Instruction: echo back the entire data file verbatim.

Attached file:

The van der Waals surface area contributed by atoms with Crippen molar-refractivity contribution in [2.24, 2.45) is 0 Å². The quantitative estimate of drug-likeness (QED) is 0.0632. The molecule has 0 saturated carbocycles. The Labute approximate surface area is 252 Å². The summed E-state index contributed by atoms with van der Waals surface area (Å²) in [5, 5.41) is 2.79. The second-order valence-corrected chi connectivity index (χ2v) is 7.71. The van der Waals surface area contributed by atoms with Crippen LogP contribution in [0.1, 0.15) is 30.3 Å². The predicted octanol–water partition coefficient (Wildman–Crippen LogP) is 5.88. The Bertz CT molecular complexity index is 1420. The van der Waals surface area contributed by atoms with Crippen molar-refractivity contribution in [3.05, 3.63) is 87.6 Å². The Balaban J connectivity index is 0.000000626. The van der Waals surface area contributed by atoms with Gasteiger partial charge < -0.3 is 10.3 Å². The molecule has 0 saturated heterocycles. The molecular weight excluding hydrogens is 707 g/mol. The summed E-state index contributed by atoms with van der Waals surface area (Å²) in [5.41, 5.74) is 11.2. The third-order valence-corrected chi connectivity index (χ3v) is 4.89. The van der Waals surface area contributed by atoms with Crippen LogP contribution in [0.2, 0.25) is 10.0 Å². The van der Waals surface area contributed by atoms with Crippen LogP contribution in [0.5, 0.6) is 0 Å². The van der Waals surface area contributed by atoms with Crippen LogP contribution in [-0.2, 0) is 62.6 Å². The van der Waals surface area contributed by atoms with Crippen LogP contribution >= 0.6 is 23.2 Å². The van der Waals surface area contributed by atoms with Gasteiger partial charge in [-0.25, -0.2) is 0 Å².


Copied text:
The van der Waals surface area contributed by atoms with Crippen molar-refractivity contribution in [2.24, 2.45) is 0 Å². The quantitative estimate of drug-likeness (QED) is 0.0632. The molecule has 0 saturated carbocycles. The Labute approximate surface area is 252 Å². The summed E-state index contributed by atoms with van der Waals surface area (Å²) in [5, 5.41) is 2.79. The second-order valence-corrected chi connectivity index (χ2v) is 7.71. The van der Waals surface area contributed by atoms with Crippen LogP contribution in [0.1, 0.15) is 30.3 Å². The predicted octanol–water partition coefficient (Wildman–Crippen LogP) is 5.88. The Bertz CT molecular complexity index is 1420. The van der Waals surface area contributed by atoms with Crippen molar-refractivity contribution in [3.05, 3.63) is 87.6 Å². The Balaban J connectivity index is 0.000000626. The van der Waals surface area contributed by atoms with Gasteiger partial charge < -0.3 is 10.3 Å². The molecule has 0 saturated heterocycles. The molecular weight excluding hydrogens is 707 g/mol. The summed E-state index contributed by atoms with van der Waals surface area (Å²) in [5.41, 5.74) is 11.2. The third-order valence-corrected chi connectivity index (χ3v) is 4.89. The van der Waals surface area contributed by atoms with Crippen LogP contribution in [0.2, 0.25) is 10.0 Å². The van der Waals surface area contributed by atoms with Crippen LogP contribution in [0.5, 0.6) is 0 Å². The van der Waals surface area contributed by atoms with Crippen LogP contribution in [-0.2, 0) is 62.6 Å². The van der Waals surface area contributed by atoms with Crippen LogP contribution >= 0.6 is 23.2 Å². The van der Waals surface area contributed by atoms with Gasteiger partial charge in [-0.25, -0.2) is 0 Å².